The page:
Thursday, 3 August 2017

Fast food, obesity and junk science

I was on the radio yesterday debating with some busybody from the NHS who wants to limit the number of takeaway shops in Britain's high streets. The feeble hook for this story was the news that the number of takeaway outlets in the country has increased by eight per cent in the last three years, according to a pearl-clutching Guardian analysis.

This would seem to reflect the resurgent economy and population growth but for the 'public health' lobby it is a crisis. Why? Because fast food causes obesity, dunnit?

But does it? Leaving aside the fact that takeaway food shops do not necessarily sell 'junk' or 'fast' food, the assumption that takeaways cause obesity has always been just that: an assumption.

What empirical basis does it have? A 2010 evidence review identified 12 studies looking at fast food outlet availability and obesity. Six found a positive association, five found no association and two found a negative association.

It also looked at six studies of fast food consumption and obesity. Three found an association, the other three didn't.

This is hardly compelling and I recommend reading this post by Mike Gibney in which he discusses some of the more recent evidence, starting with a 2017 study from the USA which concluded:

Our a priori prediction that FFRs [fast food restaurants] and FSRs [full service restaurants] would be positively linked to obesity prevalence was not supported

He also mentions a study of Europeans which found:

Our results suggest, contrary to normative views, that away from home food expenditures negatively affect BMI and that BMI is negatively related to the percentage of the food budget spent away from home.

And he mentions another recent study from the USA which found that...

Neighbourhood convenience stores and fast-food restaurants were not associated with BMI in any model.

The authors of that study argued that 'weak findings in the literature [which report an association between fast food and obesity] may be due to residual confounding'.

If you want to get an idea of how weak the evidence is for the fast food/obesity link, take a look at this study from the British Medical Journal. This is the one that campaigners like to cite because it concluded:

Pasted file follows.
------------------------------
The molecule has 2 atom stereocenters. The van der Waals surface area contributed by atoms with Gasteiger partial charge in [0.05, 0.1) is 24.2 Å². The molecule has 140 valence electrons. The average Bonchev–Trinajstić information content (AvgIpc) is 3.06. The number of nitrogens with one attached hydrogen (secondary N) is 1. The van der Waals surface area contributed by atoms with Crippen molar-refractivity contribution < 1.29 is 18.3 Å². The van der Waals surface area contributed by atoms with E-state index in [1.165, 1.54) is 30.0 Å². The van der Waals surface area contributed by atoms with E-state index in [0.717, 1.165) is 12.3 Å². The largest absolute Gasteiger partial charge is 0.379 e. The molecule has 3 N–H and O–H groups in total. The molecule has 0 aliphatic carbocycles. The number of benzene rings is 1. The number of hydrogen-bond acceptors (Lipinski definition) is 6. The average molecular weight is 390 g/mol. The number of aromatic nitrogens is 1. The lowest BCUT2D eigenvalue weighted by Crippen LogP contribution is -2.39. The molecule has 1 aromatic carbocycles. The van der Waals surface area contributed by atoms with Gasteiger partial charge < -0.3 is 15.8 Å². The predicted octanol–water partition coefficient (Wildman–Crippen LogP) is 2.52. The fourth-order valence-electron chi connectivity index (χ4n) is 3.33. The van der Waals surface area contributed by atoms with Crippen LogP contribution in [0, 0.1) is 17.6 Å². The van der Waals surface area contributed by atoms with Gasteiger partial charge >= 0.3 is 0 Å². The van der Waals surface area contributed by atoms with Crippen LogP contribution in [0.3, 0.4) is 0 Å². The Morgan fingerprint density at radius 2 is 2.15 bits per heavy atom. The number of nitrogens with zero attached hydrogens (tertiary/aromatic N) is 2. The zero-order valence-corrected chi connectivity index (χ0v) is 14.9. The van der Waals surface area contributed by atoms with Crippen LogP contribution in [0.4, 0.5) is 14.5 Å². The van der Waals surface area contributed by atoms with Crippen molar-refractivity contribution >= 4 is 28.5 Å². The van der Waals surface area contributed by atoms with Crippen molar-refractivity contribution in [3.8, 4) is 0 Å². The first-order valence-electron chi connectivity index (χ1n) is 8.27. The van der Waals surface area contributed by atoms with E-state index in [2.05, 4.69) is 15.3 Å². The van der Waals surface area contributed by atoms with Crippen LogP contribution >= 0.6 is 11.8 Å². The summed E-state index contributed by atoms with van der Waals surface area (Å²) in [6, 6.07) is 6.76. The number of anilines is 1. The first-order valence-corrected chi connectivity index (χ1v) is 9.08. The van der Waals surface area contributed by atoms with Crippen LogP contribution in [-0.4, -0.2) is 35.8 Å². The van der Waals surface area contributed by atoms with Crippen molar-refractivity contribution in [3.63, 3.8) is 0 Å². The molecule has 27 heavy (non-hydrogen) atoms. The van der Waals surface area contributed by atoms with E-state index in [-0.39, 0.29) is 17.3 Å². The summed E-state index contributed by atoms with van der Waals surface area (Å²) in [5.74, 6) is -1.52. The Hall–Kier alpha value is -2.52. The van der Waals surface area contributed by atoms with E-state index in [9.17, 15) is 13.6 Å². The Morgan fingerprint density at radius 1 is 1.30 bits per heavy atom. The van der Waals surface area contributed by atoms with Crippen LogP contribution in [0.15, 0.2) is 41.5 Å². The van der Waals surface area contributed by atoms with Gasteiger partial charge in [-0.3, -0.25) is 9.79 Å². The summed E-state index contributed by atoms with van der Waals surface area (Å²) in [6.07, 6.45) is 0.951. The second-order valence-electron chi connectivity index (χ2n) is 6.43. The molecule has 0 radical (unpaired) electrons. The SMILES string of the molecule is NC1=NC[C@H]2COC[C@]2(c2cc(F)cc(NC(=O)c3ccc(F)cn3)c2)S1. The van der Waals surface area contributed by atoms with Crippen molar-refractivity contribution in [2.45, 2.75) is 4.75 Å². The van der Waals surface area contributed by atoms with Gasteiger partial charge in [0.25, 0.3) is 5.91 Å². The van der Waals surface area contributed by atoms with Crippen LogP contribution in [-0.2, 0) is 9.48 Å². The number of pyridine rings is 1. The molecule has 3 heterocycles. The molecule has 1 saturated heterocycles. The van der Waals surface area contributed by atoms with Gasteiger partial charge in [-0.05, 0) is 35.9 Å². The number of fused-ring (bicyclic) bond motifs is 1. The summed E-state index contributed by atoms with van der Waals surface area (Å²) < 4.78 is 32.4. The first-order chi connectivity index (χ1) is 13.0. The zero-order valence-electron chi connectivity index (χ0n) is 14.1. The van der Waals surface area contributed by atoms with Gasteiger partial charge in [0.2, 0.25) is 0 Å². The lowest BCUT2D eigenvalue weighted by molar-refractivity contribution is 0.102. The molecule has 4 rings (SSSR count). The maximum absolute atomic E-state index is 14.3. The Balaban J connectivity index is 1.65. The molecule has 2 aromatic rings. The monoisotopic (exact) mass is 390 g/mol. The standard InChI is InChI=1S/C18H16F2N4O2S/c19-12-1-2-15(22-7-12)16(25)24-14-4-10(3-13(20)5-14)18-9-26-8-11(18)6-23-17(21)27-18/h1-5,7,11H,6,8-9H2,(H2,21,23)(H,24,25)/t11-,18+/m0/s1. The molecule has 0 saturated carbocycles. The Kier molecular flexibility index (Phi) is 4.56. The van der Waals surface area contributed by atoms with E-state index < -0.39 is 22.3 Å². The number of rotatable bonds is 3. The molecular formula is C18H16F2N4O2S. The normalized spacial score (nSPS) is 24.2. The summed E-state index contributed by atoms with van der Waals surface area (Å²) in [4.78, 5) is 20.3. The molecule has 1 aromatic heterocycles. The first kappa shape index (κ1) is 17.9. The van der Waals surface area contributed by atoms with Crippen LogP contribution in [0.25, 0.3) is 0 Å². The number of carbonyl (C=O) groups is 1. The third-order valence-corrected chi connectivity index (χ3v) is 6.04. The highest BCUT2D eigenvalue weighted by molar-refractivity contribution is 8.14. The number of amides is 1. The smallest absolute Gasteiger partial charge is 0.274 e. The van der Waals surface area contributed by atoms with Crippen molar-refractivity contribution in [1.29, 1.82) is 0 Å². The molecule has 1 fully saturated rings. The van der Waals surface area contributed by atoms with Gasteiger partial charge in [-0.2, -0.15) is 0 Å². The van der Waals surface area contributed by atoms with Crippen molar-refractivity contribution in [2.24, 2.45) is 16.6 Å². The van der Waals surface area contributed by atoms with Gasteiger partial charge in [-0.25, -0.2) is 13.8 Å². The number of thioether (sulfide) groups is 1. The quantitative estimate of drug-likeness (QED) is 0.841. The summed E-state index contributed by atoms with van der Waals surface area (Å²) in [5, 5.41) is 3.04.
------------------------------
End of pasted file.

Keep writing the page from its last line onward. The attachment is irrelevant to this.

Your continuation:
Exposure to takeaway food outlets in home, work, and commuting environments combined was associated with marginally higher consumption of takeaway food, greater body mass index, and greater odds of obesity.

The study looked at people's 'exposure' to takeaway food in Cambridgeshire and claimed that people who were heavily 'exposed' were 80 per cent more likely to be obese. The study concludes with a call for 'policies designed to improve diets through restricting takeaway food availability' which is a bit of a red flag for activist-driven research. This response from a statistician (which the authors never addressed) is devastating. It reveals that the finding was entirely dependent on adjustments to the data.

After reading the interesting article by Burgoine et al. I was at first irritated by the lack of a table to compare the characteristics (as shown in Table 1) of participants grouped according to quarters of take-away environment. Further, I missed a simple presentation of outcome variables (mean take-away consumption, mean BMI, percentage overweight and obese) grouped according to these same quarters. Usually one would expect such tables in order to assess the comparability of the groups with respect to possible confounders and for a direct, unadjusted comparison of outcomes, respectively.

Then I discovered this information in Web table 3 of the online appendix. Here, we see systematic differences between quarters with respect to education, smoking and car ownership. I think the authors should have presented these tables and drawn attention to these differences in the main printed article, even if the multiple linear regression models adjusted for the covariables concerned.